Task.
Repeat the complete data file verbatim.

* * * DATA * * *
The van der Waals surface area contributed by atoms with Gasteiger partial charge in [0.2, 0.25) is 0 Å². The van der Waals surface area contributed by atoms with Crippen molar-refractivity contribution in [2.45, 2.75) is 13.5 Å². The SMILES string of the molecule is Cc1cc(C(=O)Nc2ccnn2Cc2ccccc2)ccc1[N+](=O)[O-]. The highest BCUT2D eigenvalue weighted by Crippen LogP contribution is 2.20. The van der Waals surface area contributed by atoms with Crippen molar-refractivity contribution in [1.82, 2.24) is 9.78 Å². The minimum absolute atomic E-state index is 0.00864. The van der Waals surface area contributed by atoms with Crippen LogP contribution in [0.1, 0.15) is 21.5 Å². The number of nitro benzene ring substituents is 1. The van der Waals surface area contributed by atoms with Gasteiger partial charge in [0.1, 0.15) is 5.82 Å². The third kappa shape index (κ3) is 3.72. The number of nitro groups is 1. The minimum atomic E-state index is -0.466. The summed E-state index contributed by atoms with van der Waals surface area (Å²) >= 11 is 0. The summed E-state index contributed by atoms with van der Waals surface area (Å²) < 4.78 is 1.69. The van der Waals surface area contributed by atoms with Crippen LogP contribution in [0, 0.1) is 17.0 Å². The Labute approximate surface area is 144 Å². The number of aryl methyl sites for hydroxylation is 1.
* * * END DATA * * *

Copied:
The van der Waals surface area contributed by atoms with Gasteiger partial charge in [0.2, 0.25) is 0 Å². The van der Waals surface area contributed by atoms with Crippen molar-refractivity contribution in [2.45, 2.75) is 13.5 Å². The SMILES string of the molecule is Cc1cc(C(=O)Nc2ccnn2Cc2ccccc2)ccc1[N+](=O)[O-]. The highest BCUT2D eigenvalue weighted by Crippen LogP contribution is 2.20. The van der Waals surface area contributed by atoms with Crippen molar-refractivity contribution in [1.82, 2.24) is 9.78 Å². The minimum absolute atomic E-state index is 0.00864. The van der Waals surface area contributed by atoms with Crippen LogP contribution in [0.1, 0.15) is 21.5 Å². The number of nitro benzene ring substituents is 1. The van der Waals surface area contributed by atoms with Gasteiger partial charge in [0.1, 0.15) is 5.82 Å². The third kappa shape index (κ3) is 3.72. The number of nitro groups is 1. The minimum atomic E-state index is -0.466. The summed E-state index contributed by atoms with van der Waals surface area (Å²) >= 11 is 0. The summed E-state index contributed by atoms with van der Waals surface area (Å²) < 4.78 is 1.69. The van der Waals surface area contributed by atoms with Crippen LogP contribution in [0, 0.1) is 17.0 Å². The Labute approximate surface area is 144 Å². The number of aryl methyl sites for hydroxylation is 1.